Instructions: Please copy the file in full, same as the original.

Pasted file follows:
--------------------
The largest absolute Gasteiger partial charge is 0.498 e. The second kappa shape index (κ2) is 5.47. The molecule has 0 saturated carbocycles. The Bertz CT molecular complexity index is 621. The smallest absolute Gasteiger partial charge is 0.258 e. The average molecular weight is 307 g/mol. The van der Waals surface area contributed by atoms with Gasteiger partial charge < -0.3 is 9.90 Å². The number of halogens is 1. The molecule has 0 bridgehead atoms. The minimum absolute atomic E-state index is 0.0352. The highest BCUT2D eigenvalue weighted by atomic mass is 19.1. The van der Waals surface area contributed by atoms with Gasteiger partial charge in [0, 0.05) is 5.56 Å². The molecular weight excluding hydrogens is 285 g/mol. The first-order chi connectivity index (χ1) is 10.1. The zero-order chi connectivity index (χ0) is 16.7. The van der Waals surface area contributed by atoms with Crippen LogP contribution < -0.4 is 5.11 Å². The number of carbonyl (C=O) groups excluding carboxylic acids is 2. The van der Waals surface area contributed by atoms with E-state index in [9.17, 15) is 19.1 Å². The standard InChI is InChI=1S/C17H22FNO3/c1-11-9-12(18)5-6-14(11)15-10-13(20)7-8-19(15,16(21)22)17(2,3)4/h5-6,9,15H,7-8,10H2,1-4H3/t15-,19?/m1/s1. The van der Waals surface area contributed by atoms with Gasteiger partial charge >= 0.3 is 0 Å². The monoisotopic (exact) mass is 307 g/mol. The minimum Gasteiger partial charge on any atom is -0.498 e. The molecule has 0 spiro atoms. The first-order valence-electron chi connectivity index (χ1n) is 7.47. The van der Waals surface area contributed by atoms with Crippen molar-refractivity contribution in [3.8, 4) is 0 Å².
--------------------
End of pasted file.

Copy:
The largest absolute Gasteiger partial charge is 0.498 e. The second kappa shape index (κ2) is 5.47. The molecule has 0 saturated carbocycles. The Bertz CT molecular complexity index is 621. The smallest absolute Gasteiger partial charge is 0.258 e. The average molecular weight is 307 g/mol. The van der Waals surface area contributed by atoms with Gasteiger partial charge < -0.3 is 9.90 Å². The number of halogens is 1. The molecule has 0 bridgehead atoms. The minimum absolute atomic E-state index is 0.0352. The highest BCUT2D eigenvalue weighted by atomic mass is 19.1. The van der Waals surface area contributed by atoms with Gasteiger partial charge in [0, 0.05) is 5.56 Å². The molecular weight excluding hydrogens is 285 g/mol. The first-order chi connectivity index (χ1) is 10.1. The zero-order chi connectivity index (χ0) is 16.7. The van der Waals surface area contributed by atoms with Crippen LogP contribution < -0.4 is 5.11 Å². The number of carbonyl (C=O) groups excluding carboxylic acids is 2. The van der Waals surface area contributed by atoms with E-state index in [9.17, 15) is 19.1 Å². The standard InChI is InChI=1S/C17H22FNO3/c1-11-9-12(18)5-6-14(11)15-10-13(20)7-8-19(15,16(21)22)17(2,3)4/h5-6,9,15H,7-8,10H2,1-4H3/t15-,19?/m1/s1. The van der Waals surface area contributed by atoms with Gasteiger partial charge >= 0.3 is 0 Å². The monoisotopic (exact) mass is 307 g/mol. The minimum Gasteiger partial charge on any atom is -0.498 e. The molecule has 0 spiro atoms. The first-order valence-electron chi connectivity index (χ1n) is 7.47. The van der Waals surface area contributed by atoms with Crippen molar-refractivity contribution in [3.8, 4) is 0 Å².